I recently had the opportunity to visit Bing Thom’s much talked about and long-awaited Arena Stage renovation and expansion project in Washington, D.C. With slightly more than two years of construction completed, the $125 million, 200,000 square foot project is in the final stages and is due to open its doors on schedule for the inaugural 2010/11 theater season later this fall.
Bing Thom's Arena Stage Expansion
Bing Thom's Arena Stage Expansion
The Arena Stage sits on a triangular site at the intersection of 6th Street SW and Maine Avenue SW in the part of Southwest D.C. referred to as the Anacostia Waterfront. Although the footprint of the building consumes a majority of the site, the structure has a comfortable scale. The curving transparent facade is a 45 foot tall clear glass curtain wall system, which extends full height from grade to the underside of the roof, exposing the unique wood column structure behind. Horizontal Parallam wood members are integrated with the window frame system and connect gracefully back to the wood columns, providing an almost invisible support for the curtain wall. Beyond the 35,000 square feet of glass curtain wall is the large central lobby space inside.
A total of three theater venues (one new and two existing) are organized around the central lobby space, which also serves as the architectural focal point under the roof. The renovation and expansion project boldly encapsulate the original Fichandler Stage, an in-the-round auditorium with 683 seats, and the Kreeger Theater, a fan-shaped theater with 514 seats. Currently under construction, the Cradle, an oval theater with flexible seating for 200, will complement the renovated Fichandler Stage and Kreeger Theater.
One of the most significant features of the Arena Stage is the roof, which was constructed primarily of steel girders and trusses. The large sweeping cantilever proudly overlooks the waterfront to the south and west, with the northwest end pointing dramatically toward the Washington Monument. With the Arena Stage's symbolic design and significant positioning on the site, it is set to establish future development within the area.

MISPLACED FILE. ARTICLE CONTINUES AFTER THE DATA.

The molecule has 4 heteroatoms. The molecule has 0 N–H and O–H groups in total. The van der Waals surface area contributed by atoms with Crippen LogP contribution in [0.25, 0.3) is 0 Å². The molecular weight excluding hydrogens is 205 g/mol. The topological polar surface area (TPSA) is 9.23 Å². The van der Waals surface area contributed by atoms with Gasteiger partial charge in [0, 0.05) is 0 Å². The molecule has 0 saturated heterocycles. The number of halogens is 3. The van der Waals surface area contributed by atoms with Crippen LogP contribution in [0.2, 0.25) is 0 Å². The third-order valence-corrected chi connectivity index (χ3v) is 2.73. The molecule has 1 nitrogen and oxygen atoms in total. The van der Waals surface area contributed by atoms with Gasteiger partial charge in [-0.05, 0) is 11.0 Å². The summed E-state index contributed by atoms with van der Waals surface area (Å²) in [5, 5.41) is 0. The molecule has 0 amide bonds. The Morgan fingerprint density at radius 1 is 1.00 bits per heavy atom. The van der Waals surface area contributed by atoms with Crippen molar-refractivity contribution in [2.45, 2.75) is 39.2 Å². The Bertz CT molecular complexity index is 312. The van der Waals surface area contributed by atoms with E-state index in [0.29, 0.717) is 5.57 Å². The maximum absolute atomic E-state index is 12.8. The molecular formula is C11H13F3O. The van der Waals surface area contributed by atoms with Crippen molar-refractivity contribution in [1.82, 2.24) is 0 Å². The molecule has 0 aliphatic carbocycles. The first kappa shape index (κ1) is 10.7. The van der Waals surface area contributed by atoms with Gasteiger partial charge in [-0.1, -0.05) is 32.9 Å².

Construction within the Fichandler Stage | February 2010
Basket weave detail of the Arlene and Robert Kogod Cradle walls | February 2010
Construction within the Arlene and Robert Kogod Cradle | February 2010
Parallam wood columns
Common lobby within Arena Stage
Exterior of Arena Stage | February 2010
Video Hard Hat Tour - Part 1: Video tour of Arena Stage expansion and renovation project
Video Hard Hat Tour - Part 2: Video tour of Arena Stage expansion and renovation project
Time-lapse video of the Arena Stage expansion and renovation project
David Ingold is a graduate of The Ohio State University School of Architecture and a member of the Construction Specifications Institute (CSI) with Construction Documents Technology (CDT) certification. With more than 18 years of experience, David brings a broad knowledge base and understanding of design and construction to a wide variety of project types. He is an accomplished senior project administrator with experience in developing all phases of architectural documents. David has performed key responsibilities as a project leader, specifications writer, and coordinator for projects of all types and complexities including low- and high-rise condominiums, sporting facilities, higher education and government research laboratories, manufacturing facilities, wastewater treatment plants, parking garages, and campus master plans. David’s greatest aspiration is to provide construction administrative services to fully execute project designs.Website: buildipedia.com/channels/on-site